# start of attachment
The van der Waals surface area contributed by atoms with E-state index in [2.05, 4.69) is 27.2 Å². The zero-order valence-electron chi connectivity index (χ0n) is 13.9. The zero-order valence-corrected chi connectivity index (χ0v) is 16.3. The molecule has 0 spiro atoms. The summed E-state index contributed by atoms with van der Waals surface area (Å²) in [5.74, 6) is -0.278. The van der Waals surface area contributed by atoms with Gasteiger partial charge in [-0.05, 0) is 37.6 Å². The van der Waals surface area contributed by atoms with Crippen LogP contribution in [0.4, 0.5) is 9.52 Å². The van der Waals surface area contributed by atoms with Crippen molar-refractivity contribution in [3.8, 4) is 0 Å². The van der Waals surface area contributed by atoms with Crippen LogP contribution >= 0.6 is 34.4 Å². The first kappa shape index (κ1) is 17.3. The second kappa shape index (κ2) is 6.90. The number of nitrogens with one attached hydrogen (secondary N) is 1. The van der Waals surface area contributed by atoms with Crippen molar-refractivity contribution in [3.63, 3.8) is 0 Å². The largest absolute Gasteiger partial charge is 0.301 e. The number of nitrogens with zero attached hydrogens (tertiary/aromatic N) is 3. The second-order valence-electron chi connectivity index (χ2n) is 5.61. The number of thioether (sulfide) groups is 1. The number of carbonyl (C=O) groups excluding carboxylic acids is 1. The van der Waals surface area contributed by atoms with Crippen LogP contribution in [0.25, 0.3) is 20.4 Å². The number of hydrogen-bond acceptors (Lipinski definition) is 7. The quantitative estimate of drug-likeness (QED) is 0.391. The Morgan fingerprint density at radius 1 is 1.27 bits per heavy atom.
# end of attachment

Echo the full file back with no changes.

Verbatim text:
The van der Waals surface area contributed by atoms with E-state index in [2.05, 4.69) is 27.2 Å². The zero-order valence-electron chi connectivity index (χ0n) is 13.9. The zero-order valence-corrected chi connectivity index (χ0v) is 16.3. The molecule has 0 spiro atoms. The summed E-state index contributed by atoms with van der Waals surface area (Å²) in [5.74, 6) is -0.278. The van der Waals surface area contributed by atoms with Gasteiger partial charge in [-0.05, 0) is 37.6 Å². The van der Waals surface area contributed by atoms with Crippen LogP contribution in [0.4, 0.5) is 9.52 Å². The van der Waals surface area contributed by atoms with Crippen molar-refractivity contribution in [3.8, 4) is 0 Å². The van der Waals surface area contributed by atoms with Crippen LogP contribution >= 0.6 is 34.4 Å². The first kappa shape index (κ1) is 17.3. The second kappa shape index (κ2) is 6.90. The number of nitrogens with one attached hydrogen (secondary N) is 1. The van der Waals surface area contributed by atoms with Crippen molar-refractivity contribution in [3.63, 3.8) is 0 Å². The largest absolute Gasteiger partial charge is 0.301 e. The number of nitrogens with zero attached hydrogens (tertiary/aromatic N) is 3. The second-order valence-electron chi connectivity index (χ2n) is 5.61. The number of thioether (sulfide) groups is 1. The number of carbonyl (C=O) groups excluding carboxylic acids is 1. The van der Waals surface area contributed by atoms with Crippen LogP contribution in [0.25, 0.3) is 20.4 Å². The number of hydrogen-bond acceptors (Lipinski definition) is 7. The quantitative estimate of drug-likeness (QED) is 0.391. The Morgan fingerprint density at radius 1 is 1.27 bits per heavy atom.